ART: Ramon Bachs and Jesus Saiz
Mitch Shelley is a huge ass. At least, the real Mitch Shelley. Not the Mitch Shelley we've been following over the past 13 months. Last month, it was revealed that the main character of Resurrection Man was actually a clone of the true Mitch Shelley, who it turns out is the evil mastermind behind the entire series' worth of criminal activities. It was an eloquent - if not slightly sadistic - way to technically end the series. Dan Abnett and Andy Lanning were given this chance to explain things a bit more with Resurrection Man #0, and thus the issue gives readers a more comprehensive historical account of the real Mitch Shelley, as well as the events that led to the creation of "Resurrection Man" Mitch Shelley. The biggest shortcoming of this "Zero Issue" is that Abnett and Lanning seemed to have planned for Resurrection Man to continue, as foreshadowing and set-ups for future plot lines are littered throughout these pages.
For the same reason I've had a love/hate relationship with this series for the past few months, Resurrection Man #0 ups the ante by continuing to be one of the best titles from DC's 'New 52' even though this is the very seriously final issue. I tried to not get too attached to this series, as I knew the adventures of Mitch Shelley would soon be coming to an end. It didn't work, and just like the frustration of watching Firefly after it had been cancelled, I found myself upset that a series this good was so underrated. Honestly, I was holding out for a last-minute renewal, similar to Community's miraculous fourth season (SIX SEASONS AND A MOVIE!).
The plot of Resurrection Man #0 would seem straightforward enough. Fortunately, Abnett and Lanning don't take the easy way out, instead opting to make this origin story as wacky and sci-fi as possible. The first thing we're made to understand is that Resurrecting Mitch's memories were actually Proto-Mitch's memories. This means that it was the jerk-wad Mitch who was in the Middle East with Deathstroke and Hooker five years prior. This also accounts for all the other horrible flashbacks Living-and-Dying Mitch would have about his "past". At some point in Iraq, O.G. Mitch is badly wounded then attacked by some fish monster thing and injected with the tektite solution - a self-healing agent - which becomes the catalyst that starts the proverbial ball rolling. To save the rest of his horribly wounded team, Mitch Sr. orders the tektite solution used to treat all of them. This is how Director Hooker receives his powers, as well as the Body Doubles.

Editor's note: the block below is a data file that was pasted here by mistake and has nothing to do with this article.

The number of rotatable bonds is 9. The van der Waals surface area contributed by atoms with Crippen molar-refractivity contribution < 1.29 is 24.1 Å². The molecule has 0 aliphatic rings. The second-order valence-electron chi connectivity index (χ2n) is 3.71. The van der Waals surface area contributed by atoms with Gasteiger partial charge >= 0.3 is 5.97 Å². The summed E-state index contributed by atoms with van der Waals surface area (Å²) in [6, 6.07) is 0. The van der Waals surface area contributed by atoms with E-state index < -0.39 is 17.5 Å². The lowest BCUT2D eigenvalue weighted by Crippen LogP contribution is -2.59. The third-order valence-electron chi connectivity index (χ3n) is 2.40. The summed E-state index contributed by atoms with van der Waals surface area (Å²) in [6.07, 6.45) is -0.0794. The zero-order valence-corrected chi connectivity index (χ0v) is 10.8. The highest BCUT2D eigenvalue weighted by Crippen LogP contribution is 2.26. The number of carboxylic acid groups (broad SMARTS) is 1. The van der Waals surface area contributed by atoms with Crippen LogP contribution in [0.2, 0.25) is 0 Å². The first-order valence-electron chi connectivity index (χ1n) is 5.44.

In the hoopla of the explosions that cause all the harm, the Original Mitch Shelley loses his arm. Even with the tektites flowing through him, the reattachment is unsuccessful. Shelley orders his dead arm incinerated to keep the tektite solution out of enemy hands. But as Jeff Goldblum said in Jurassic Park, "Life finds a way." The tektites survive the incineration and escape through the smoke into nature where they instinctually sap all surrounding matter to 'resurrect' Mitch Shelley from the blueprint of his DNA grafted onto them. It's a bit complex, a bit high-concept, and is just plain cool. The tektites simply reconstitute Neu-Mitch whenever he dies in the same fashion, giving him a new power each time in the process.
Resurrection Man #0 also looks toward the (now nonexistent) future of the series. Who is the fishy-man who injects the first Mitch with tektites originally? How does Deathstroke's involvement with Mitch Shelley connect with his time with Team 7? How will Mitch make amends for the terrible crimes of his source material? Where does Kim Rebecki fit into all of this? And why is the Devil being set up to become a major character? Alas, it's highly unlikely any of these questions will ever be answered, unless Mitch joins the Justice League Dark or something. (Hint, hint, DC.)